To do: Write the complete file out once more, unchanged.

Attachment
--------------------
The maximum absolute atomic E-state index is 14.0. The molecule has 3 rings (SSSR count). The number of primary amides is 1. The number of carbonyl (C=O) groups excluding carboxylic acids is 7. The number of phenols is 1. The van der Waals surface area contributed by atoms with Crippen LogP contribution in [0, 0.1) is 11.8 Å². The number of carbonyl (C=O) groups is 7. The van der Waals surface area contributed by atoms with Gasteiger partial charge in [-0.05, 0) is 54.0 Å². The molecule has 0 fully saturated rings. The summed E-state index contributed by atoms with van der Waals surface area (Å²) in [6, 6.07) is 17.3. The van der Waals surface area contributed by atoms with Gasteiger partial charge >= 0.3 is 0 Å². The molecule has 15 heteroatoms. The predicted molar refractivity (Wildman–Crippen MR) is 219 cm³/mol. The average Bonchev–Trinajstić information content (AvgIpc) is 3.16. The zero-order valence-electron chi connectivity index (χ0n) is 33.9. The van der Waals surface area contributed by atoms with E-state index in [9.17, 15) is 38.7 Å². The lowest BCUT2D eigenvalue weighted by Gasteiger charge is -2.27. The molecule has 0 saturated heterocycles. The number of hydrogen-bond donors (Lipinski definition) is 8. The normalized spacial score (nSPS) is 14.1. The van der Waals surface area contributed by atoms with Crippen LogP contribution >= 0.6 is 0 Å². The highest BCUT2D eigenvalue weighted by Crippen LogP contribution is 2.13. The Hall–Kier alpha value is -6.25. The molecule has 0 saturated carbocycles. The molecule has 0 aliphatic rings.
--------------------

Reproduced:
The maximum absolute atomic E-state index is 14.0. The molecule has 3 rings (SSSR count). The number of primary amides is 1. The number of carbonyl (C=O) groups excluding carboxylic acids is 7. The number of phenols is 1. The van der Waals surface area contributed by atoms with Crippen LogP contribution in [0, 0.1) is 11.8 Å². The number of carbonyl (C=O) groups is 7. The van der Waals surface area contributed by atoms with Gasteiger partial charge in [-0.05, 0) is 54.0 Å². The molecule has 0 fully saturated rings. The summed E-state index contributed by atoms with van der Waals surface area (Å²) in [6, 6.07) is 17.3. The van der Waals surface area contributed by atoms with Gasteiger partial charge >= 0.3 is 0 Å². The molecule has 15 heteroatoms. The predicted molar refractivity (Wildman–Crippen MR) is 219 cm³/mol. The average Bonchev–Trinajstić information content (AvgIpc) is 3.16. The zero-order valence-electron chi connectivity index (χ0n) is 33.9. The van der Waals surface area contributed by atoms with E-state index in [9.17, 15) is 38.7 Å². The lowest BCUT2D eigenvalue weighted by Gasteiger charge is -2.27. The molecule has 0 saturated heterocycles. The number of hydrogen-bond donors (Lipinski definition) is 8. The normalized spacial score (nSPS) is 14.1. The van der Waals surface area contributed by atoms with Crippen LogP contribution >= 0.6 is 0 Å². The highest BCUT2D eigenvalue weighted by Crippen LogP contribution is 2.13. The Hall–Kier alpha value is -6.25. The molecule has 0 saturated carbocycles. The molecule has 0 aliphatic rings.